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ESPP2<small>2</small><small>2</small>
 

Environmental Stress Pathway Project (ESPP2)

formerly known as Rapid Deduction of Stress Response Pathways in Metal/Radionuclide Reducing Bacteria
Adam Arkin, co-Principal Investigator
(LBNL, Physical Biosciences Division)
and
Terry Hazen, co-Principal Investigator
(LBNL, Earth Sciences Division)
ESPP2 is developing computational models that describe and predict the behavior of gene regulatory networks in microbes in response to the environmental conditions found in DOE waste sites. The research takes place within the Virtual Institute for Microbial Stress and Survival (VIMSS).

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desufovibrio

microbesonline.com
MicrobesOnline is designed specifically to facilitate comparative studies on prokaryotic genomes.

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about VIMSS

The Virtual Institute of Microbial Stress and Survival (VIMSS) supports an integrated program to understand the ability of bacteria and other microorganisms to respond to and survive external stresses.

 

 

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other news
Joe Zhou selected 2009 R&D 100 Award Winner for the Development of GeoChip

Read more here (Word doc).


 
D audaxviator De Profundis…

We are fond of posting “Talmudic Questions,” questions we consider to be more interesting than their answers. The very first of them, dated December 1, 2006, reads as follows:

Where on Earth would one expect to find a single species of microbes (a pure culture) for sustained periods of time? Symbioses (mutualistic or parasitic) do not count, neither do Petri dishes.”

Read more here.


 
One-of-a-kind Microorganism Lives All Alone beneath Earth's surface.

The first ecosystem ever found having only a single biological species has been discovered 2.8 kilometers (1.74 miles) beneath the surface of the earth in the Mponeng gold mine near Johannesburg, South Africa. There the rod-shaped bacterium Desulforudis audaxviator exists in complete isolation, total darkness, a lack of oxygen, and 60-degree Celsius heat (140 degrees Fahrenheit). Read more here, or listen here


 
2008 Synthetic Biology Innovation Awards

A team of scientists at the Lawrence Berkeley National Laboratory won the Bronze for their work in developing the Phylochip. Read the Wall Street Journal article here.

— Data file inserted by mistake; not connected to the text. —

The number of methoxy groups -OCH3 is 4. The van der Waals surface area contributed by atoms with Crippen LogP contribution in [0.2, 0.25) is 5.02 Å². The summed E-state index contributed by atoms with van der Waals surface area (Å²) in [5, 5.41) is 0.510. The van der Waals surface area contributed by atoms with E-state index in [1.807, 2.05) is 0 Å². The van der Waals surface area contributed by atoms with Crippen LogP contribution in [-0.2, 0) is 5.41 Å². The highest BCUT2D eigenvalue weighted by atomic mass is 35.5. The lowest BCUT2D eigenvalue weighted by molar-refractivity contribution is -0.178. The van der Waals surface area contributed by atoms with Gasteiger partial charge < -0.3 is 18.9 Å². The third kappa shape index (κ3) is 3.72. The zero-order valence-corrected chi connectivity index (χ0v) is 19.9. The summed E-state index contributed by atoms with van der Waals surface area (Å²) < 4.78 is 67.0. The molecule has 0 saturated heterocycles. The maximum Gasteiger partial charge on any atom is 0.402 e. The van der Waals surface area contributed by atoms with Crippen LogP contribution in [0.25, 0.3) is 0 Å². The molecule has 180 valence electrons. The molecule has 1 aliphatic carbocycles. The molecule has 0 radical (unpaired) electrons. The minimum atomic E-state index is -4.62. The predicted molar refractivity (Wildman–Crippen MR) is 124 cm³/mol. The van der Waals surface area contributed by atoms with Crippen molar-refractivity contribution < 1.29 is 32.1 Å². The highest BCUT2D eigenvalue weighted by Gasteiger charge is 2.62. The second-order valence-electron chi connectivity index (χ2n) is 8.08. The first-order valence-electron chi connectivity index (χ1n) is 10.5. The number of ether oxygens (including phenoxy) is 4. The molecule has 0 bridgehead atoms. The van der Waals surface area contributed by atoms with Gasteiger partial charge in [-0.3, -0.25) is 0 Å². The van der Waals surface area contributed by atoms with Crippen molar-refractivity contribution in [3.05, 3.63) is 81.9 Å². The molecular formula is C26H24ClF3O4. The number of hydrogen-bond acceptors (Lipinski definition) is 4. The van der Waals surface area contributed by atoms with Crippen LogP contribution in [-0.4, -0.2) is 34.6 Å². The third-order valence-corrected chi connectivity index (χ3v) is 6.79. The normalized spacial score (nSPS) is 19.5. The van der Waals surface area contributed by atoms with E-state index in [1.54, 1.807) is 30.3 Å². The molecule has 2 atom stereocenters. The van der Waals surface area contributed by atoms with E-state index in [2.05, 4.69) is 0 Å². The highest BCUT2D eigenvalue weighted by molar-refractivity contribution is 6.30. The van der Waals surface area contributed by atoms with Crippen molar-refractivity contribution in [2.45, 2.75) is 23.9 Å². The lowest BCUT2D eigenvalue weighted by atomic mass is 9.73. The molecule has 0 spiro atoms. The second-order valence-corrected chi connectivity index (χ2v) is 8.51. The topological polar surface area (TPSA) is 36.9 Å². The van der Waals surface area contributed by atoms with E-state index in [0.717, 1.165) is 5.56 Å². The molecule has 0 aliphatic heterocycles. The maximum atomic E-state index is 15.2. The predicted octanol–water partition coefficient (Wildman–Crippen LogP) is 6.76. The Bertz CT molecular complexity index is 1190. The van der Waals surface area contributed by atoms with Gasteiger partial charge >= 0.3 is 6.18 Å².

Synthetic Biology Cover
Coming Soon: Synthetic Biology, the Journal
Adam Arkin, a computational biologist with Berkeley Lab’s Physical Biosciences Division, is the Editor-in-Chief of a new publication called Synthetic Biology. Berkeley Lab researchers are encouraged to submit research and review articles, perspectives, and “spec sheets.” Serving on Synthetic Biology’s inaugural editorial board are Berkeley Lab scientists Jay Keasling, Chris Somerville and David Schaffer. For more information, go here.
 
Jay Keasling

Missed QUEST Episode? View Archived Version

Anyone who was unable to view the episode of KQED’s QUEST science program that aired on Channel 9 this past Tuesday evening, which featured Physical Biosciences Division Director Jay Keasling, can go here to view an archived version. The episode, “Biofuels: Beyond Ethanol” looked at the Bay Area’s leadership in developing the next generation of green fuel alternatives.


 
Jay Keasling

Jay Keasling on Meet the Scientists

Merry Buckley of Meet the Scientists interviews Jay Keasling. Go here to read the interview.

 

 


 
hanford chart

Hanford Demonstrates Bioimmobilization of Hexavalent Chromium in Ground Water - Terry Hazen

The U.S. Department of Energy (DOE) is evaluating long-term efficacy of lactate-stimulated bioreduction to treat ground water contaminated with hexavalent chromium [Cr(VI)] at Hanford's "Site 100H" along the Columbia River in Washington. The study includes identification of critical microbial community-structure changes and stressors helping to control and predict biogeochemical processes causing Cr(VI) bioimmobilization. Polylactate in the form of Hydrogen Release Compound® (HRC) was injected into the ground water in 2004. Cr(VI) concentrations now are below the drinking water standard of 10 ppb due to transformation of Cr(VI) into insoluble Cr (III) complexes, which is largely affected by bioimmobilization stressors. Common stressors identified during the study include oxygen, nitrate, salt, and sulfate. Department.

Read more at Technology News and Trends site


 
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